If your vet has found a large liver in your dog, you may be wondering what may be some causes of enlarged liver in dogs. The liver is an organ that carries out many important functions and some of the most important tasks involve detoxifying chemicals and metabolizing drugs. When a dog’s liver enlarges, it may have an impact on many bodily functions and therefore it’s important to thoroughly investigate the underlying cause. Liver enlargement in dogs may be sign of a primary condition mainly affecting the liver, or it may develop secondary to other medical conditions.
Enlarged Liver in Dogs
Liver disorders in dogs are sometimes tricky to diagnose because the liver is a very resilient organ that tends to compensate quite well. This means, that signs of trouble may not manifest right away. For instance, there may be problems with the liver, yet the dog’s liver enzymes values may actually show normal on a chemistry profile.
A dog’s liver varies in size but generally it varies from being 1.3 to 6.0 percent of the dog’s body weight. In neonate puppies it tends to occupy a large portion of their abdominal cavity but as the dog matures, it’s mass tends to decline. However, in older dogs liver enlargement is a common finding. What contributes to the liver’s overall size is ultimately the blood flowing to it.
An enlarged liver in dogs, medically known as hepatomegaly, is often first detected through an x-ray. While this is a first good step, the best next step so to better detect the underlying cause of an enlarged liver in dogs is having the dog undergo an ultrasound.
An ultrasound is a non-invasive diagnostic tool that doesn’t usually require sedation or anesthesia and it allows the vet to not only visualize the liver but also the rest of the dog’s belly. An ultrasound can therefore provide valuable information. In some cases, the vet may request an ultrasound along with a a diagnostic sampling of the liver and this would require sedation.
Sometimes, as mentioned, the enlarged liver develops secondary to some underlying issue. One such case is when dogs are suffering from a medical condition known as Cushing’s disease. Also known as “hyperadrenocorticism” Cushing’s disease is a condition that results from the excessive production of cortisone. Affected dogs typically drink excessively and develop a voracious appetite.
Cushing’s disease may affect the liver and cause enlargement due to fat depositing there diffusely something known as hepatic lipidosis. The damage can eventually lead to liver failure.
According to veterinarians Dr. Johanna Cooper and Cynthia R.L. Webster, it is estimated than in 85 percent of cases, dogs with Cushing’s disease will show mild to moderate increases in the total serum ALP content in their blood chemistry profiles.
Cushing’s disease is diagnosed with what’s known as an ATCH stimulation test, with cortisol levels taken over the course of 12 hours. If this condition is diagnosed and there is therefore hepatic lipidosis, there is unfortunately no way to reverse the damage to the liver, explains veterinarian Dr. B J Hughes.
Dog Liver Infection
The liver, as many other organs, can be susceptible to infection, medically known as “hepatitis.” The liver infection can be caused by viruses and bacteria. As mentioned earlier, sometimes liver problems may not show up in bloodwork and this can be one of such cases: the dog’s blood work can show normal values and yet the dog may have a liver infection. However, usually liver infections cause some changes in the dog’s liver enzymes.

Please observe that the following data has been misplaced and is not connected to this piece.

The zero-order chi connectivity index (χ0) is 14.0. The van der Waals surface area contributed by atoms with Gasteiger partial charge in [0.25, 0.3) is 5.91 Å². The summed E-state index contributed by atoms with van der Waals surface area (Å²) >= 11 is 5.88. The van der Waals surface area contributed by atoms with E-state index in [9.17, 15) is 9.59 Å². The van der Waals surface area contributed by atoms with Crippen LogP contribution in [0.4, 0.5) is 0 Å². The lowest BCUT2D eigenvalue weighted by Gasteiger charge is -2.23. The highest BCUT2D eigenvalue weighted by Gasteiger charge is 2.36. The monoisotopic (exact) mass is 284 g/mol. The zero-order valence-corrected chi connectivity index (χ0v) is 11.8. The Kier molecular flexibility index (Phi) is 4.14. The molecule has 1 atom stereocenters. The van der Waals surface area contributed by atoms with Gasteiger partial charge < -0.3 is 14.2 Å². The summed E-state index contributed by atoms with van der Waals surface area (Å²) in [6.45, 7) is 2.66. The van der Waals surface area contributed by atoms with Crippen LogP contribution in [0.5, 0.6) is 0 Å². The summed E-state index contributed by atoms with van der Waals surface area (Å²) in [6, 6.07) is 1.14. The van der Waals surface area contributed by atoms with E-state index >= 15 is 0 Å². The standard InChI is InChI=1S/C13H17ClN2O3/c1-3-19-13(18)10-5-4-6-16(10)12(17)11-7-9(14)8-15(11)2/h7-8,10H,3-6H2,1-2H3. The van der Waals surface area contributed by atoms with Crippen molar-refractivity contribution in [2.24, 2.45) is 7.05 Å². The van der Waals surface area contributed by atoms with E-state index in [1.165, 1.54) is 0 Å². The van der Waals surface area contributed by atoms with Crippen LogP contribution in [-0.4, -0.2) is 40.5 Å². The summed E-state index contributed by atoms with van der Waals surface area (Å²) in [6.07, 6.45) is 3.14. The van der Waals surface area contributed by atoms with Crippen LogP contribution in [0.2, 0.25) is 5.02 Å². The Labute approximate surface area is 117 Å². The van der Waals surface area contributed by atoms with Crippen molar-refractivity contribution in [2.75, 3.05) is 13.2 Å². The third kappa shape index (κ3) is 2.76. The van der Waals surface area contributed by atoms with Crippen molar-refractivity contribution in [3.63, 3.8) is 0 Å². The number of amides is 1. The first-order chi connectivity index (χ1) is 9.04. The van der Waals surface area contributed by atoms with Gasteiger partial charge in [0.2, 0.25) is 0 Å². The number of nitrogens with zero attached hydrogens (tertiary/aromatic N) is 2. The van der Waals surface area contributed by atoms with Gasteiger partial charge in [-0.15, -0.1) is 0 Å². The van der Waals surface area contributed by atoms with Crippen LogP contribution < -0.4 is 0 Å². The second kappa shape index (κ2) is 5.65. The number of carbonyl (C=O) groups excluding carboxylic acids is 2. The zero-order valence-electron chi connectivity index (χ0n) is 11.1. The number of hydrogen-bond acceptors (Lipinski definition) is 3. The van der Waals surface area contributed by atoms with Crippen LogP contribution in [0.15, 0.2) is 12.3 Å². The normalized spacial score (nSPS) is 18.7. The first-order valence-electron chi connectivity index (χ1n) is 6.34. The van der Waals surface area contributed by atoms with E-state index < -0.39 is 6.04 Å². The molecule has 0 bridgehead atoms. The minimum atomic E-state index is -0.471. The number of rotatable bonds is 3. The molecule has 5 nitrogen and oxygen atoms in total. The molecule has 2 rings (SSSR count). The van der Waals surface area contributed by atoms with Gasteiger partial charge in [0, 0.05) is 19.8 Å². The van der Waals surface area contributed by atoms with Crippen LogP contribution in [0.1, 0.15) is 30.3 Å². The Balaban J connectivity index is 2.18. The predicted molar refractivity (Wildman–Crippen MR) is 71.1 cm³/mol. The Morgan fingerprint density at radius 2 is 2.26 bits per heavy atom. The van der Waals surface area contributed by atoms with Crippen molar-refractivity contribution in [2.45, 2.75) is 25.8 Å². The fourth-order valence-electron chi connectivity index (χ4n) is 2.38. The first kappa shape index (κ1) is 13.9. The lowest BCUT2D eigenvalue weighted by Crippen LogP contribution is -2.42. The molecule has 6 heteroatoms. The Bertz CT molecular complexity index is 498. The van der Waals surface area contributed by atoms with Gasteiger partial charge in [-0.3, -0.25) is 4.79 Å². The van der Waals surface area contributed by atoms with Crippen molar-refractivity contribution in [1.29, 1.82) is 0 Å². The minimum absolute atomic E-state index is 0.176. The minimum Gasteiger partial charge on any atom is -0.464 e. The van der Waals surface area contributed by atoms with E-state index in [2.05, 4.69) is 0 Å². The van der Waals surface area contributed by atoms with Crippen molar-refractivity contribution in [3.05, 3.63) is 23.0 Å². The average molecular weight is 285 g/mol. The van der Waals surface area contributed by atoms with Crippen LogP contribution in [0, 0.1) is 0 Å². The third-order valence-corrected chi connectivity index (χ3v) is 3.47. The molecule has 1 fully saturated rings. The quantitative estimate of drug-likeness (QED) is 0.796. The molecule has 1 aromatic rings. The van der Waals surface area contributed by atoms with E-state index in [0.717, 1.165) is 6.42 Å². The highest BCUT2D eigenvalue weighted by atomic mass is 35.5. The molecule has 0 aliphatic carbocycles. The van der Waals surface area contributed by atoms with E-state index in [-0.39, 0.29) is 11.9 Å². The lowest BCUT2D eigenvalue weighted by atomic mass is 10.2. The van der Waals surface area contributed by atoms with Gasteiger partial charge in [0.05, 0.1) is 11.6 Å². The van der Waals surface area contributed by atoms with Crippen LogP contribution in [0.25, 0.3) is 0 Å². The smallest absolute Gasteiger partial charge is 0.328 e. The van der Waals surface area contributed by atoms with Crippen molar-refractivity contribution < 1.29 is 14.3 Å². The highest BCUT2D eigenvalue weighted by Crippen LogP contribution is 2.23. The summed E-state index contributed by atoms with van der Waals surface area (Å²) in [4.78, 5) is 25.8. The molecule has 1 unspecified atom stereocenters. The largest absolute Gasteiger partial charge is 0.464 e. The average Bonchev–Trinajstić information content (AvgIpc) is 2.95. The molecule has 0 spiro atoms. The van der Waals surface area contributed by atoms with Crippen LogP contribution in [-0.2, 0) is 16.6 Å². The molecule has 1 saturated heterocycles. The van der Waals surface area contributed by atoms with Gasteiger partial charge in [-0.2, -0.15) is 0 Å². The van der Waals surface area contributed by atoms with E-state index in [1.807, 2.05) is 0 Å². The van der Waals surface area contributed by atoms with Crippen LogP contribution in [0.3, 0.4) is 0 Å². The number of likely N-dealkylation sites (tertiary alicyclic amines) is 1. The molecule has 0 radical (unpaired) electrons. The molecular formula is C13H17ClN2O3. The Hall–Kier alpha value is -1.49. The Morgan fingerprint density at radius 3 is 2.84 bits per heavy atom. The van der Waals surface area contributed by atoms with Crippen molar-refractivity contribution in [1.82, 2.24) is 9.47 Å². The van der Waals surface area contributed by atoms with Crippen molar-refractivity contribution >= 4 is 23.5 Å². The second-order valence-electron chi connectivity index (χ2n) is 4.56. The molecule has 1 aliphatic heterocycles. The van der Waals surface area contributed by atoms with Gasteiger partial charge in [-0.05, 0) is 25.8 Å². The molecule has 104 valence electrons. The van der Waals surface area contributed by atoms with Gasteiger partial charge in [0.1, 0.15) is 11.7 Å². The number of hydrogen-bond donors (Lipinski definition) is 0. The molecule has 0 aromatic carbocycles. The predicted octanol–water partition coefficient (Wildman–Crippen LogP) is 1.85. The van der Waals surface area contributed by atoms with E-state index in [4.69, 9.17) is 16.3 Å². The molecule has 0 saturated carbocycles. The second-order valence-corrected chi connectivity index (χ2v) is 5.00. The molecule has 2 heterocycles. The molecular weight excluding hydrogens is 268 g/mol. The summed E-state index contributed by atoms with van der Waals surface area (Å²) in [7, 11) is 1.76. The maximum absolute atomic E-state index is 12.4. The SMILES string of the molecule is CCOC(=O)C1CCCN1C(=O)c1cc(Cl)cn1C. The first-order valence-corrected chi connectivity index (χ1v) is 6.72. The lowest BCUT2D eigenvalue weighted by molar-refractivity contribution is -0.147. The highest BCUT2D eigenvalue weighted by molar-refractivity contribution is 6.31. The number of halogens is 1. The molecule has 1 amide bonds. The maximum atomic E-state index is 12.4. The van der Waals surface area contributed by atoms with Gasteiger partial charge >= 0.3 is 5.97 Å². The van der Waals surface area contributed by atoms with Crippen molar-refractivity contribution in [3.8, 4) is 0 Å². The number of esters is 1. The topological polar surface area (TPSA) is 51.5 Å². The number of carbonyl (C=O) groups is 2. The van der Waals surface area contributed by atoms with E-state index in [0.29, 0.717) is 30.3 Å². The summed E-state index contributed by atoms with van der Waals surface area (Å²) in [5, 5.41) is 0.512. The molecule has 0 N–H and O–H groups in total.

Identifying the offending organism causing the infection can be tricky at times. Usually, it would require an ultrasound with biopsy but not always this test is fool proof, explains veterinarian Dr. Christian K.
If your dog has an enlarged liver because of a liver infection, your vet may prescribe medications such as liver friendly antibiotics and supplements such as Denosyl (SAMe), Denamarin or Milk thistle to help the liver recover.
Dog Liver Cancer
Sadly, in some cases, an enlarged liver may be a sign of liver cancer affecting one or more lobes of the liver. Liver cancer in dogs may originate primarily from the liver or the liver cancer may occur secondary to another cancer through a process that’s known as “metastasis.”
Liver cancer is a common finding in older dogs. It may often stem from a cancer of the spleen that has spread to the dog’s liver. Spleen cancer (hemangiosarcoma) is particularly common in elderly golden retrievers.
Generally, liver cancer in the early stages can be quite tricky to pick up on an x-ray. If the vet suspects liver cancer, he or she will request an ultrasound with biopsy of the liver and surgery may be suggested.
There are several other potential causes for liver enlargement in dogs. In some cases, an enlarged liver can be a sign of heart failure. Basically, what happens is that the dog’s heart enlarges and is therefore no longer able to pump blood as it should. The blood therefore accumulates in the dog’s blood vessels and abdomen which leads to the liver becoming enlarged. Dogs with heart failure will suffer from coughing, exercise intolerance and collapsing. Heart failure may occur secondary to heartworm disease.
Ehrlichiosis, a tick-borne disease, may also cause liver enlargement in dogs. What happens in this case is that the dog’s immune system is activated to fight the disease and the immunity network in the dog’s liver will pull out abnormal and infected cells contributing to an increases in its size, explains veterinarian Dr. Ralston. On top of the liver, the dog’s lymph nodes and spleen may also enlarge.
Other possible causes include diabetes, several cancers that metastatize to the liver (spleen cancer, cancer of lymphocytes), chronic liver disease, blocked blood flow to the liver and use of drugs toxic to the liver.